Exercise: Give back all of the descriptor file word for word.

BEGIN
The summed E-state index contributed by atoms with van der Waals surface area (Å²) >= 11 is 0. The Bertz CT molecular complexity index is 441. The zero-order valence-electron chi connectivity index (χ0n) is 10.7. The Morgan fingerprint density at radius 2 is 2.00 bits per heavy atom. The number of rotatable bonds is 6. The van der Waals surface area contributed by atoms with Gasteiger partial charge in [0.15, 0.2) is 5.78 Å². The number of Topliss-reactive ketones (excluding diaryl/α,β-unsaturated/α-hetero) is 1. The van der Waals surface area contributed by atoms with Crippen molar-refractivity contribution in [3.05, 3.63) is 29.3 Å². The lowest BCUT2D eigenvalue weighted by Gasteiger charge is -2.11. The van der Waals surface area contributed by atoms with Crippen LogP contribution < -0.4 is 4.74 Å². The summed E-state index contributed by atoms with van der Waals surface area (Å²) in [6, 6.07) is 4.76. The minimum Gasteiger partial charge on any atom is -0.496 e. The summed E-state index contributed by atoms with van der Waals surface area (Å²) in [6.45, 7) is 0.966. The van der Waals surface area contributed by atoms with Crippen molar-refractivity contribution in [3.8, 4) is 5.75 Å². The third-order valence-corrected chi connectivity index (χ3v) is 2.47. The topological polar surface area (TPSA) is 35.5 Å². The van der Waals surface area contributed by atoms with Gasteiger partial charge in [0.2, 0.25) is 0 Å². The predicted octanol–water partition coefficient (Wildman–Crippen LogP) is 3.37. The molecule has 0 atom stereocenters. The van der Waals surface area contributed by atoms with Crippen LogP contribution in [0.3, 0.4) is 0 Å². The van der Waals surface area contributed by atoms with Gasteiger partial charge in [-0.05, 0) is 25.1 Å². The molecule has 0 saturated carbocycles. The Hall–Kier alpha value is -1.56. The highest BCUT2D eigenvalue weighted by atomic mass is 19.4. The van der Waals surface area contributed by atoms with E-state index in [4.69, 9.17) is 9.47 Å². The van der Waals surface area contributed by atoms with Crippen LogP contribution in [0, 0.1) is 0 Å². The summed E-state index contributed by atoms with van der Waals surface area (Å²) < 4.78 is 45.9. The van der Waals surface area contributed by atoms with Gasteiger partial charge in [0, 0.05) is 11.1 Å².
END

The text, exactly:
The summed E-state index contributed by atoms with van der Waals surface area (Å²) >= 11 is 0. The Bertz CT molecular complexity index is 441. The zero-order valence-electron chi connectivity index (χ0n) is 10.7. The Morgan fingerprint density at radius 2 is 2.00 bits per heavy atom. The number of rotatable bonds is 6. The van der Waals surface area contributed by atoms with Gasteiger partial charge in [0.15, 0.2) is 5.78 Å². The number of Topliss-reactive ketones (excluding diaryl/α,β-unsaturated/α-hetero) is 1. The van der Waals surface area contributed by atoms with Crippen molar-refractivity contribution in [3.05, 3.63) is 29.3 Å². The lowest BCUT2D eigenvalue weighted by Gasteiger charge is -2.11. The van der Waals surface area contributed by atoms with Crippen LogP contribution < -0.4 is 4.74 Å². The summed E-state index contributed by atoms with van der Waals surface area (Å²) in [6, 6.07) is 4.76. The minimum Gasteiger partial charge on any atom is -0.496 e. The summed E-state index contributed by atoms with van der Waals surface area (Å²) in [6.45, 7) is 0.966. The van der Waals surface area contributed by atoms with Crippen molar-refractivity contribution in [3.8, 4) is 5.75 Å². The third-order valence-corrected chi connectivity index (χ3v) is 2.47. The topological polar surface area (TPSA) is 35.5 Å². The van der Waals surface area contributed by atoms with Gasteiger partial charge in [0.2, 0.25) is 0 Å². The predicted octanol–water partition coefficient (Wildman–Crippen LogP) is 3.37. The molecule has 0 atom stereocenters. The van der Waals surface area contributed by atoms with Crippen LogP contribution in [0.3, 0.4) is 0 Å². The van der Waals surface area contributed by atoms with Gasteiger partial charge in [-0.05, 0) is 25.1 Å². The molecule has 0 saturated carbocycles. The Hall–Kier alpha value is -1.56. The highest BCUT2D eigenvalue weighted by atomic mass is 19.4. The van der Waals surface area contributed by atoms with E-state index in [4.69, 9.17) is 9.47 Å². The van der Waals surface area contributed by atoms with Crippen LogP contribution in [0, 0.1) is 0 Å². The summed E-state index contributed by atoms with van der Waals surface area (Å²) < 4.78 is 45.9. The van der Waals surface area contributed by atoms with Gasteiger partial charge in [0, 0.05) is 11.1 Å².